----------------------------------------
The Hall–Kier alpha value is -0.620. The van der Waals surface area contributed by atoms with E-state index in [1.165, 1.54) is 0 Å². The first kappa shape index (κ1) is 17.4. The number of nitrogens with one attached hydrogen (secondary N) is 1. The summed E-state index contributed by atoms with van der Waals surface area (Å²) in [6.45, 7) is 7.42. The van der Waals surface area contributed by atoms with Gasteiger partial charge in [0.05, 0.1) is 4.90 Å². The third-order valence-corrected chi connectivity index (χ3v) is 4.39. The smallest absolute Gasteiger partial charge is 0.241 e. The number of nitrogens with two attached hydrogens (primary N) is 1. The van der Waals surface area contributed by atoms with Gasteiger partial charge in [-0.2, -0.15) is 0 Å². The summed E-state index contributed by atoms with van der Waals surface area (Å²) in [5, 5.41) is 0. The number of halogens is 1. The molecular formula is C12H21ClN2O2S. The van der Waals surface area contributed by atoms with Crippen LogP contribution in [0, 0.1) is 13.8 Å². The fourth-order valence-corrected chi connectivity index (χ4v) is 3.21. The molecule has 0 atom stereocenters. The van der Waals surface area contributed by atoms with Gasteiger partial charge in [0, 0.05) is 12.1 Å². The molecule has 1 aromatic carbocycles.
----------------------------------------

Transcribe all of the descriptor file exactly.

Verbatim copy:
The Hall–Kier alpha value is -0.620. The van der Waals surface area contributed by atoms with E-state index in [1.165, 1.54) is 0 Å². The first kappa shape index (κ1) is 17.4. The number of nitrogens with one attached hydrogen (secondary N) is 1. The summed E-state index contributed by atoms with van der Waals surface area (Å²) in [6.45, 7) is 7.42. The van der Waals surface area contributed by atoms with Gasteiger partial charge in [0.05, 0.1) is 4.90 Å². The third-order valence-corrected chi connectivity index (χ3v) is 4.39. The smallest absolute Gasteiger partial charge is 0.241 e. The number of nitrogens with two attached hydrogens (primary N) is 1. The van der Waals surface area contributed by atoms with Gasteiger partial charge in [-0.2, -0.15) is 0 Å². The summed E-state index contributed by atoms with van der Waals surface area (Å²) in [5, 5.41) is 0. The number of halogens is 1. The molecular formula is C12H21ClN2O2S. The van der Waals surface area contributed by atoms with Crippen LogP contribution in [0, 0.1) is 13.8 Å². The fourth-order valence-corrected chi connectivity index (χ4v) is 3.21. The molecule has 0 atom stereocenters. The van der Waals surface area contributed by atoms with Gasteiger partial charge in [0, 0.05) is 12.1 Å². The molecule has 1 aromatic carbocycles.